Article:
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According to the latest data from the Higher Education Statistics Agency, more than 600 EU academics living in the UK went to work in an institution overseas in 2019 in comparison to 2015, when only 340 EU academics moved to an overseas institution. In total, 1120 EU academics were reported to have departed the UK in 2019 for a job or studies overseas, an increase of nearly 70% from 2015.
Academics have pointed out Brexit as the main reason for such a drastic change of the trend. The UK’s formal withdrawal from the European Union in January of last year, and the subsequent trade agreement in December may have changed the prospects of EU academics. Moving to other EU member state is administratively an easier alternative for any EU citizen.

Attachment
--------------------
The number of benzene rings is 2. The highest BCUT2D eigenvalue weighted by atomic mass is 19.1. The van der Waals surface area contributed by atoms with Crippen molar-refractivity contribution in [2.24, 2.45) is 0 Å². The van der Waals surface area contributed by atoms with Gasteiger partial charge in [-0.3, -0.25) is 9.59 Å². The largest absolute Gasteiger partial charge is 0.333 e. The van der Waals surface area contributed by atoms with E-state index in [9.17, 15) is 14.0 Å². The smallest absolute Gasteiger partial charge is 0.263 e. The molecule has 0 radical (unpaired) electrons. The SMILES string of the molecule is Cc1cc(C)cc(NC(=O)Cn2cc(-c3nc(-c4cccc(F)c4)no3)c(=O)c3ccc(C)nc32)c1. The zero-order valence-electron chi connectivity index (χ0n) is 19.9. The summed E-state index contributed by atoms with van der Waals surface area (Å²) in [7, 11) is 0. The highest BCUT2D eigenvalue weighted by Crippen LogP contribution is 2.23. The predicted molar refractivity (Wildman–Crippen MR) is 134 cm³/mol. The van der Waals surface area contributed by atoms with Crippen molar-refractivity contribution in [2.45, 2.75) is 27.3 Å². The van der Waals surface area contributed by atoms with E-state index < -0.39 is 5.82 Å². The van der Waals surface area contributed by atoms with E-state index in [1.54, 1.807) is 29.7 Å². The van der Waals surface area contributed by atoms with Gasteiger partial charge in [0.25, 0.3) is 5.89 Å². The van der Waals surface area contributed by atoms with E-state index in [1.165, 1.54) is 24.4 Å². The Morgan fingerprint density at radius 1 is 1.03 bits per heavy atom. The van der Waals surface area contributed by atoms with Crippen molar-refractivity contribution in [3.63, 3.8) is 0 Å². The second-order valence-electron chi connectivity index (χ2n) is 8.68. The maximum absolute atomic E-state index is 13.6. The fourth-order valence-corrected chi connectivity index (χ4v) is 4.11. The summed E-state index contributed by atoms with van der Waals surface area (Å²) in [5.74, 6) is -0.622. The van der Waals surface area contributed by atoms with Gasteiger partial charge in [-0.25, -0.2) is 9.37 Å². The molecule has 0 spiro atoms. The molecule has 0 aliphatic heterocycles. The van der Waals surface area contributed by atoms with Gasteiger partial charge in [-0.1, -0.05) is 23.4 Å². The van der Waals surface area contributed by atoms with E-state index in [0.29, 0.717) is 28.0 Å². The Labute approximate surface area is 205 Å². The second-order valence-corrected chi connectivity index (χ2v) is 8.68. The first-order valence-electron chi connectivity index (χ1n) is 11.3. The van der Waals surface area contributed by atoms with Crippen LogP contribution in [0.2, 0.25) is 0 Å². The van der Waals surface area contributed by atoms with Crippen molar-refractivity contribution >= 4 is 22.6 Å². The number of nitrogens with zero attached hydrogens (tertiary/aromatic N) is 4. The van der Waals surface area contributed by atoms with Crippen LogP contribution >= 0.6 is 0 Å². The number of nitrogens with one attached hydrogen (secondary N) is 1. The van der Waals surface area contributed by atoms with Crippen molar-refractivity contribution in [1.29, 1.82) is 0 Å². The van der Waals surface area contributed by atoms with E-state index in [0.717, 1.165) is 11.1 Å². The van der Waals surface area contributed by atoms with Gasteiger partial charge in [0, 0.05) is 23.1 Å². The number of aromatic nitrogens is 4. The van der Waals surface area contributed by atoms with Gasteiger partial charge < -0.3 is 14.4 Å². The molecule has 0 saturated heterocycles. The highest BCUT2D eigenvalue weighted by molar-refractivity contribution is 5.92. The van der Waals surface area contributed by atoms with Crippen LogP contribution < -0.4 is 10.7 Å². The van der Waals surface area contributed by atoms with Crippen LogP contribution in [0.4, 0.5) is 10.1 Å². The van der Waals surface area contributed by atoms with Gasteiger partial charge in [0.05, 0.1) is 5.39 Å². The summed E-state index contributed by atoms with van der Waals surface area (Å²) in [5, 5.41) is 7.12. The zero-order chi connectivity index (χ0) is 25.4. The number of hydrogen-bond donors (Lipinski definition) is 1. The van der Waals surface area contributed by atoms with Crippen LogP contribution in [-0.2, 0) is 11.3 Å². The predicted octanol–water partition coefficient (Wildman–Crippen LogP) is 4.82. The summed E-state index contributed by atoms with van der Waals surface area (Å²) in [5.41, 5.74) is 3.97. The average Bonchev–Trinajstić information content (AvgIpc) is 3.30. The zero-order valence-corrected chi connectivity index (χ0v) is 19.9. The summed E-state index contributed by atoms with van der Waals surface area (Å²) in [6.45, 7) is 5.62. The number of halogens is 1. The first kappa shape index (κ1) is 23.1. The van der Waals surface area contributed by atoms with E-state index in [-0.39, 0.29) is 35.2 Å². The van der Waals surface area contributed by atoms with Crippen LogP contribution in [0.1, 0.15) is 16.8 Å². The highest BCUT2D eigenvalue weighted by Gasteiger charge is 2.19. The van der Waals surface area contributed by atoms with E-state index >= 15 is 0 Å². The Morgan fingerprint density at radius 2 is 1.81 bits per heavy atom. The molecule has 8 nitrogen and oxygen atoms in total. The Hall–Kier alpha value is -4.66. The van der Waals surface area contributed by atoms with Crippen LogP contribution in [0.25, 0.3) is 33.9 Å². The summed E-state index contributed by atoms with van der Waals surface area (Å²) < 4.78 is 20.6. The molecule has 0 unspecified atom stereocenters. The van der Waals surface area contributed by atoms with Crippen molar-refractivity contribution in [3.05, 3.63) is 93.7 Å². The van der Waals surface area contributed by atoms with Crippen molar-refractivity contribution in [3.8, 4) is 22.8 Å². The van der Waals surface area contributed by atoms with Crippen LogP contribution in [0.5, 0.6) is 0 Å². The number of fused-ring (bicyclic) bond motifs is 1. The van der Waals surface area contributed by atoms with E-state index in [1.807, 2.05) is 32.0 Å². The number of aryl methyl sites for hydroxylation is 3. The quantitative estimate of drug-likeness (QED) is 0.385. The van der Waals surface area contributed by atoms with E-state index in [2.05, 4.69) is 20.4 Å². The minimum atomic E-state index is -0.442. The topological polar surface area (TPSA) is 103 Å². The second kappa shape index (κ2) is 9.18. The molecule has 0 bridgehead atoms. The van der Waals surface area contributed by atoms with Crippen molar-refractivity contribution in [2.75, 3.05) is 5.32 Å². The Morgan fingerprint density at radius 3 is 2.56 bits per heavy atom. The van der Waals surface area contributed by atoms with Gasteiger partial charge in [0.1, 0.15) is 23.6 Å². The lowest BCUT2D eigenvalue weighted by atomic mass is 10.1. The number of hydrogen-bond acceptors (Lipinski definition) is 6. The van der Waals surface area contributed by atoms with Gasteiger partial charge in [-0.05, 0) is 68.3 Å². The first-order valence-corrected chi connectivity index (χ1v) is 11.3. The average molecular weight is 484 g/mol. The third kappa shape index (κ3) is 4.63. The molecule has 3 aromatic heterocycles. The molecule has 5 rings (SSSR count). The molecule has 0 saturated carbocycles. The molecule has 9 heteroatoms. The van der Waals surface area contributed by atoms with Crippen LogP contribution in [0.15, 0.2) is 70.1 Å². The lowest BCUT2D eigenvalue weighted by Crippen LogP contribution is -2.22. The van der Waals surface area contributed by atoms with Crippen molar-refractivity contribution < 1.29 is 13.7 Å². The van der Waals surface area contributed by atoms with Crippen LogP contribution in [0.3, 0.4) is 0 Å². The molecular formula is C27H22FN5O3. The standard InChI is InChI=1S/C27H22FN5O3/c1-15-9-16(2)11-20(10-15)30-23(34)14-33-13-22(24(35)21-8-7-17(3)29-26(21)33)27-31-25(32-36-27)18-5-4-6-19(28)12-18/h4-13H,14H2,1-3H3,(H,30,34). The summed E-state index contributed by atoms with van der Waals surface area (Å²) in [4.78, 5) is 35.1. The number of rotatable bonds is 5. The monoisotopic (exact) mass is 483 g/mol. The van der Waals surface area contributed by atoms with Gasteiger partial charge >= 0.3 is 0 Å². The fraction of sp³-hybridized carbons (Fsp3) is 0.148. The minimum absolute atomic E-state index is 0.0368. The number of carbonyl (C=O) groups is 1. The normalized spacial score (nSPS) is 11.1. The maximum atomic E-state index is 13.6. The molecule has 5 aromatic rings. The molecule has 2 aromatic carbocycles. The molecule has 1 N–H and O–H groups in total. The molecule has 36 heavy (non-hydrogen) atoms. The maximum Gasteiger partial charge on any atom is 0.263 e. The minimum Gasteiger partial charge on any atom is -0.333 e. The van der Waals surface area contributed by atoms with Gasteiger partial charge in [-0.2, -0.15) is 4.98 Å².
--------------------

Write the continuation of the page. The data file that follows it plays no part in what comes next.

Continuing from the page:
The UK will need to attract more researchers in the future to revert this trend. However, the UK’s new Global Talent Visa, the main post-Brexit visa targeting academics, has been portrayed as a route for high-quality academics to move to the UK. Recently, the application process has been simplified for prestigious awards winners. Applicants who have won a qualifying prize can skip the endorsement process and submit a single visa application instead. Nevertheless, the UK might require an approach which is not focusing on award-winning academics but rather aiming at expanding the pool of talent in order to attract higher numbers of international academics.